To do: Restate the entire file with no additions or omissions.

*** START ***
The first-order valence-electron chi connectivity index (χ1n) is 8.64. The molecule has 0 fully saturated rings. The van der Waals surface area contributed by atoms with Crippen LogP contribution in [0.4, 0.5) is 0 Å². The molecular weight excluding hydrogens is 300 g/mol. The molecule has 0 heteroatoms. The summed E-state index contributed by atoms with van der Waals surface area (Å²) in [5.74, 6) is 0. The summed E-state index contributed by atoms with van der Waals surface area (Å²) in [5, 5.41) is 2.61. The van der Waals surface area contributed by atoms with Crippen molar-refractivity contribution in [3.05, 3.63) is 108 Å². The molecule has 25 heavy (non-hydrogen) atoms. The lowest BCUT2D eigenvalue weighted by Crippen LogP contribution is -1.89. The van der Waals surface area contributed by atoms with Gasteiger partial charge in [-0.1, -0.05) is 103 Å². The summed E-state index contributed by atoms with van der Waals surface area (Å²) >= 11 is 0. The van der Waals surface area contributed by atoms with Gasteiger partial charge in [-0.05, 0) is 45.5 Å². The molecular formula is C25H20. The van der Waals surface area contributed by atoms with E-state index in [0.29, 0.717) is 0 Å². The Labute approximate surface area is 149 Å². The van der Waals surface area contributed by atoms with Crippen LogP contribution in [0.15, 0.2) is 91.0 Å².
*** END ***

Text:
The first-order valence-electron chi connectivity index (χ1n) is 8.64. The molecule has 0 fully saturated rings. The van der Waals surface area contributed by atoms with Crippen LogP contribution in [0.4, 0.5) is 0 Å². The molecular weight excluding hydrogens is 300 g/mol. The molecule has 0 heteroatoms. The summed E-state index contributed by atoms with van der Waals surface area (Å²) in [5.74, 6) is 0. The summed E-state index contributed by atoms with van der Waals surface area (Å²) in [5, 5.41) is 2.61. The van der Waals surface area contributed by atoms with Crippen molar-refractivity contribution in [3.05, 3.63) is 108 Å². The molecule has 25 heavy (non-hydrogen) atoms. The lowest BCUT2D eigenvalue weighted by Crippen LogP contribution is -1.89. The van der Waals surface area contributed by atoms with Gasteiger partial charge in [-0.1, -0.05) is 103 Å². The summed E-state index contributed by atoms with van der Waals surface area (Å²) >= 11 is 0. The van der Waals surface area contributed by atoms with Gasteiger partial charge in [-0.05, 0) is 45.5 Å². The molecular formula is C25H20. The van der Waals surface area contributed by atoms with E-state index in [0.29, 0.717) is 0 Å². The Labute approximate surface area is 149 Å². The van der Waals surface area contributed by atoms with Crippen LogP contribution in [0.15, 0.2) is 91.0 Å².